Pakistan made a tactical error in not investing enough in L K Advani, former R&AW chief A S Dulat tells Sheela Bhatt/Rediff.com
L K Advani was an architect of the Agra summit between India and Pakistan in July 2001 and he was its destroyer, A S Dulat, former chief of the Research and Analysis Wing, India's external intelligence agency, tells Rediff.com
Kashmir: The Vajpayee Years, Dulat's book, has already created a buzz with its revelations on the Rubaiya Sayeed kidnapping in 1989 and the Indian Airlines flight IC=814hijacking to Kandahar in December 1999.
Much before the Agra summit was planned, Dulat told Rediff.com, Advani, deputy prime minister and home minister in the Atal Bihari Vajpayee government, had clandestinely met then Pakistan high commissioner Ashraf Jehangir Qazi some 20 times.
Dulat claims in his book, 'The two began to meet: Veteran television anchor Karan Thapar set up the secret meetings (20 of them, according to Karan).'
'Qazi, a friend of Karan's, needed some time to establish a rapport with the NDA (National Democratic Alliance) government,' Dulat further writes. 'Karan introduced him to George Fernandes, then defence minister, and the two would meet at Karan's place and became friends. But Qazi was keen to meet Advani so George set it up and asked Karan to drive Qazi to Advani's residence in Pandara Park late one night.'
'Karan waited outside while Qazi met Advani for 90 minutes. On the second occasion Karan was seen waiting under a street light by Sudheendra Kulkarni, then Vajpayee's speech-writer. When Kulkarni saw Karan, the latter passed it off saying he was waiting for a friend who was having dinner at the Ambassador hotel. Thereafter, Advani's daughter Pratibha suggested he wait with them (her and Mrs Advani) while the two As (Advani and Ashraf) met. Possibly, no one got a whiff of these meetings.'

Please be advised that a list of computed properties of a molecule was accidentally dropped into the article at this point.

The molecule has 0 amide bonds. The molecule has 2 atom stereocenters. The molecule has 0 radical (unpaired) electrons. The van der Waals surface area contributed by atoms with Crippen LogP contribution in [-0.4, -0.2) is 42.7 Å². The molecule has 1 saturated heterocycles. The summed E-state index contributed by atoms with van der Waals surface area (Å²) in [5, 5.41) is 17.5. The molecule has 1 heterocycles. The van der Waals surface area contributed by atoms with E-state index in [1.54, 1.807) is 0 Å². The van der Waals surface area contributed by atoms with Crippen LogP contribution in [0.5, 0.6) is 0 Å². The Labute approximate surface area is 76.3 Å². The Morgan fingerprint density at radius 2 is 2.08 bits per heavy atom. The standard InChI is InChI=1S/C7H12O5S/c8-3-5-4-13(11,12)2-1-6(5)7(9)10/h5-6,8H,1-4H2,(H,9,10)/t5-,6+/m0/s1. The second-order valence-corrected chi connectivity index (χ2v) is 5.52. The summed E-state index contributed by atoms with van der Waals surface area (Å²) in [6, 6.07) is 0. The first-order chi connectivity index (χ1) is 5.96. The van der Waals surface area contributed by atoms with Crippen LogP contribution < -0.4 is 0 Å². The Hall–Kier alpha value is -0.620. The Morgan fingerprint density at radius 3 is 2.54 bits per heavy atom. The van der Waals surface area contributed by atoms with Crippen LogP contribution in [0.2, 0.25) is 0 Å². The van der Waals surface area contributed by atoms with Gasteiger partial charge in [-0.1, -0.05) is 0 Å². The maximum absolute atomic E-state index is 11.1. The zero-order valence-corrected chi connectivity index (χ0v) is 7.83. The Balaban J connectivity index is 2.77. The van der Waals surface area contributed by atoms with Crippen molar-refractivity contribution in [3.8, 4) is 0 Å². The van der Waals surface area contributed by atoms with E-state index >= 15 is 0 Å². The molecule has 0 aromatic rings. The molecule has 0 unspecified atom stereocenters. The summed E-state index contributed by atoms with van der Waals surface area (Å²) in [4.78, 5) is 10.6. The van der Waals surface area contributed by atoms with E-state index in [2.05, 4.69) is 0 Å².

"The Advani of Delhi and the Advani of Agra were different," Dulatimage, left, told Rediff.com "He raked up the issue of Dawood Ibrahim (the fugitive gangster wanted for his involvement in the march 12, 1993 Mumbai serial blasts) at a dinner hosted for visiting Pakistan President Pervez Musharraf on the eve of the Agra summit. Musharraf was taken aback and told Advani, 'Let us at least go to Agra'."
Many scholars and experts on India-Pakistan ties strongly believe that if the Agra summit had succeeded, the destiny of both countries may have changed for the good.
Pakistan, Dulat says, made a tactical error by investing in then prime minister Vajpayee, but not enough in Advani. "Had they (the Pakistanis) kept Advani in good humour, then perhaps it would not have failed."
About Musharraf's thinking over Agra, Dulat writes, 'The villain was one of (then foreign minister) Jaswant Singh's joint secretaries, Vivek Katju.'
In his book, Dulat deliberates at length on why the Agra summit failed, and quotes his talks with high commissioner Qazi. 'Asharaf Qazi told me during a recent visit to Delhi that Advani was the architect of Agra. He said Advani was a wonderful human being so long as you pandered to his vanity; he himself had a great relationship because he was always respectful of Advani.'
Qazi has been quoted by Dulat as saying that Advani's and Musharraf's chemistry never took off.